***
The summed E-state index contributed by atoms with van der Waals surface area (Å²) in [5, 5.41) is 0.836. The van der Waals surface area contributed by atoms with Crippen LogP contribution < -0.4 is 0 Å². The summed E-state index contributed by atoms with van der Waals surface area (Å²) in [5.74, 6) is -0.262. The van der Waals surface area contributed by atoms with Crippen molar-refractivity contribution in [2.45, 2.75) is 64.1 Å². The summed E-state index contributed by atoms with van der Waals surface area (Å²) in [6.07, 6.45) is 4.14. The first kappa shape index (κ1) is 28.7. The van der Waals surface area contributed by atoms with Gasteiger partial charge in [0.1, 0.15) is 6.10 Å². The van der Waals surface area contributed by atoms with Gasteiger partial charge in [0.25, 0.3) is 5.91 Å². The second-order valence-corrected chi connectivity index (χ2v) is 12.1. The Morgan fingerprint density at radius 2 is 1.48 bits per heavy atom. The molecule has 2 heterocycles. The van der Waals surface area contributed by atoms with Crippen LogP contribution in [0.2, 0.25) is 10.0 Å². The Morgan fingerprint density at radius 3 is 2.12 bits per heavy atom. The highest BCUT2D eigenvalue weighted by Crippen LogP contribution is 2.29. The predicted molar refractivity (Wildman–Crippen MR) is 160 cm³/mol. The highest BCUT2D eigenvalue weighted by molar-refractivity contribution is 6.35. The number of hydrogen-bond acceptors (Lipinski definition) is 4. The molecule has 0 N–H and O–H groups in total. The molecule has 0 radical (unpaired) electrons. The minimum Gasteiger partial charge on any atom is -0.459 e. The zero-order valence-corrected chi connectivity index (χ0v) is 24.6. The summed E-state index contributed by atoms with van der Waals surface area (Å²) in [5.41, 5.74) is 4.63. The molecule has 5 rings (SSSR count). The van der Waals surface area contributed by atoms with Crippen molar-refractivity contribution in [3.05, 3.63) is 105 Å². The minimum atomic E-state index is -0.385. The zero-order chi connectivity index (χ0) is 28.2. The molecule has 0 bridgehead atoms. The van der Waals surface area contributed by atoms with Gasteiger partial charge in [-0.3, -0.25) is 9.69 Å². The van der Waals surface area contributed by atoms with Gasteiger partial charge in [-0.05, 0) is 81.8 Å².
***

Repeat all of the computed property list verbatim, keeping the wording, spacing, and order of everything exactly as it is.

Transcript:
The summed E-state index contributed by atoms with van der Waals surface area (Å²) in [5, 5.41) is 0.836. The van der Waals surface area contributed by atoms with Crippen LogP contribution < -0.4 is 0 Å². The summed E-state index contributed by atoms with van der Waals surface area (Å²) in [5.74, 6) is -0.262. The van der Waals surface area contributed by atoms with Crippen molar-refractivity contribution in [2.45, 2.75) is 64.1 Å². The summed E-state index contributed by atoms with van der Waals surface area (Å²) in [6.07, 6.45) is 4.14. The first kappa shape index (κ1) is 28.7. The van der Waals surface area contributed by atoms with Gasteiger partial charge in [0.1, 0.15) is 6.10 Å². The van der Waals surface area contributed by atoms with Gasteiger partial charge in [0.25, 0.3) is 5.91 Å². The second-order valence-corrected chi connectivity index (χ2v) is 12.1. The Morgan fingerprint density at radius 2 is 1.48 bits per heavy atom. The molecule has 2 heterocycles. The van der Waals surface area contributed by atoms with Crippen LogP contribution in [0.2, 0.25) is 10.0 Å². The Morgan fingerprint density at radius 3 is 2.12 bits per heavy atom. The highest BCUT2D eigenvalue weighted by Crippen LogP contribution is 2.29. The predicted molar refractivity (Wildman–Crippen MR) is 160 cm³/mol. The highest BCUT2D eigenvalue weighted by molar-refractivity contribution is 6.35. The number of hydrogen-bond acceptors (Lipinski definition) is 4. The molecule has 0 N–H and O–H groups in total. The molecule has 0 radical (unpaired) electrons. The minimum Gasteiger partial charge on any atom is -0.459 e. The zero-order valence-corrected chi connectivity index (χ0v) is 24.6. The summed E-state index contributed by atoms with van der Waals surface area (Å²) in [5.41, 5.74) is 4.63. The molecule has 5 rings (SSSR count). The van der Waals surface area contributed by atoms with Crippen molar-refractivity contribution in [3.05, 3.63) is 105 Å². The minimum atomic E-state index is -0.385. The zero-order chi connectivity index (χ0) is 28.2. The molecule has 0 bridgehead atoms. The van der Waals surface area contributed by atoms with Gasteiger partial charge in [-0.3, -0.25) is 9.69 Å². The van der Waals surface area contributed by atoms with Gasteiger partial charge in [-0.05, 0) is 81.8 Å².